Hired To Kill (1990)


With EIFF 2016 looming large on the horizon, I decided that it was high time to dust off the cobwebs and get back into the Flickfeast flow. Unfortunately, all of the major new releases have already received some pretty solid coverage. And it will be some time before I catch up on any of the hot picks from Cannes. Which leaves me rifling through my pile of Arrow releases to look for something that others may have overlooked. And that’s why you’re now all being told about Hired To Kill, a film aptly described by critic James Oliver in the liner notes as, and I paraphrase here, an obvious riff on The Wild Geese.

The plot revolves around a mercenary (Frank Ryan, played by Brian Thompson) who is hired – by George Kennedy, no less – to infiltrate a small country and free a man (Jose Ferrer) who could potentially lead his people to revolution. He can’t just go in all guns blazing though. Oh no, that would be too obvious and easy to stop. Especially when the villain (Michael Bartos, played by Oliver Reed, sporting a damn fine moustache) is so suspicious, cautious, and effective at eliminating threats. Which leads to the obvious choice; Frank Ryan will pose as a fashion photographer, aiming to complete his mission with the help of assorted beautiful, and deadly, women.

Director Nico Mastorakis, who is co-credited here with Peter Rader, is rather (in)famous among genre circles for his sleazy slice of craziness, Island Of Death. He also gave us The Zero Boys, Death Street USATerminal Exposure, and the brilliantly-titled Ninja Academy. He may not be a master of his craft, but he certainly knows how to provide the genre goods for fans who are just seeking some undemanding entertainment. And it’s worth noting that he also likes to mix things up a bit, with the most notable example here being a scene in which Bartos decides to test whether or not Ryan is actually being honest when he explains that his taste doesn’t include women. Move away from that particular scene, however, and you can pick and choose from any number of action movie cliches to enjoy. There’s the recruitment sequence, the tough training montage, the lovemaking scene that feels ever-so-slightly rapey (and is accompanied by some horrible pan pipe music), and a third act that throws in plenty of explosions and people acrobatically diving through the air.

Thompson may not be the most charismatic lead, there’s no arguing with that, but he does what needs done. He’s rough and tough and able to blurt out the dialogue, no matter how bad some of the lines are (and there are some BAD lines here). Reed and Kennedy both seem to be having two different types of fun with their time onscreen, the former hamming it up whenever he can and the latter possibly enjoying a payday without too much of his time being demanded. As for the ladies, many of them feel interchangeable, but Michelle Moffett stands out as the beautiful Ana, Barbara Niven is enjoyable as the tough Sheila, and Jordana Capra does well as the other main female “Wild Goose”, Joanna.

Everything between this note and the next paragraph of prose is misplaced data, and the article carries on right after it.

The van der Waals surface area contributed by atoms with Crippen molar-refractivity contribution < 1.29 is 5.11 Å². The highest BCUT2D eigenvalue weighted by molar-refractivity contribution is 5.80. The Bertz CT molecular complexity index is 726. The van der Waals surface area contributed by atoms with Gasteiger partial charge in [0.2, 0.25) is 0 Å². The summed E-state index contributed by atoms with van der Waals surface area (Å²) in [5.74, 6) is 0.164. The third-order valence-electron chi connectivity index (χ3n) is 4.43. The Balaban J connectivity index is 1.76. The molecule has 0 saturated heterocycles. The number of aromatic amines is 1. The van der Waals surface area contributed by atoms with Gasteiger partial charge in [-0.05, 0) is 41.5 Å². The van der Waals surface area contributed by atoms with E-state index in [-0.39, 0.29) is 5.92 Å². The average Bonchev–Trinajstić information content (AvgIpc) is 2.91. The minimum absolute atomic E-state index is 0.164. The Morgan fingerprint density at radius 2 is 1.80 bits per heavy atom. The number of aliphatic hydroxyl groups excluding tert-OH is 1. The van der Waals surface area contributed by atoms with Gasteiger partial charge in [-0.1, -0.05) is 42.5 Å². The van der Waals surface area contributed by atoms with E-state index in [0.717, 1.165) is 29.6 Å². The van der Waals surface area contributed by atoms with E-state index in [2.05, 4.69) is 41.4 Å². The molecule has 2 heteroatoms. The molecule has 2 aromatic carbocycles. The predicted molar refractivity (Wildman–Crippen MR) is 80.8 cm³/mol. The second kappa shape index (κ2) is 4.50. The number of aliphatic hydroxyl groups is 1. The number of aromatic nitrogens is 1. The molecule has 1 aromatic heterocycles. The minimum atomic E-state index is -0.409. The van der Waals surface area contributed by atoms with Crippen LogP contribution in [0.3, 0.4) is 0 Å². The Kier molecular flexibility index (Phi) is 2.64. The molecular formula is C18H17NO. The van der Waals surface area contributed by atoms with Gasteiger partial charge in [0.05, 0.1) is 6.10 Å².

If you want gritty realism then this isn’t the film for you. But you’ll miss out on such dubious pleasures as Oliver Reed groping and exposing a pair of breasts while trying to convince someone of the allure of woman, or the most inept crossing of a minefield with only one mine apparently planted in the whole area. And did I already mention Oliver Reed’s moustache?

Hired To Kill is released by Arrow Video on Monday 16th May. The disc includes a brand new 2K restoration of the film, approved by writer-director Nico Mastorakis, the film on both Blu-ray and DVD, audio commentary with editor Barry Zetlin, a brand new interview with director Nico Mastorakis on the making of Hired to Kill (entitled Hired To Direct), a brand new interview with star Brian Thompson (entitled Undercover Mercenary), the original Freedom Or Death screenplay, and a fully-illustrated collector’s booklet featuring new writing by critic James Oliver (as mentioned at the start of this review). There are also some other decent specs, and a reversible sleeve that features both the original artwork and (my preference) some new art from Graham Humphreys. Once again, consumers are offered a package that arguably outweighs the value of the actual film itself.


Film Rating: ★★★☆☆

Disc Rating: ★★★★☆

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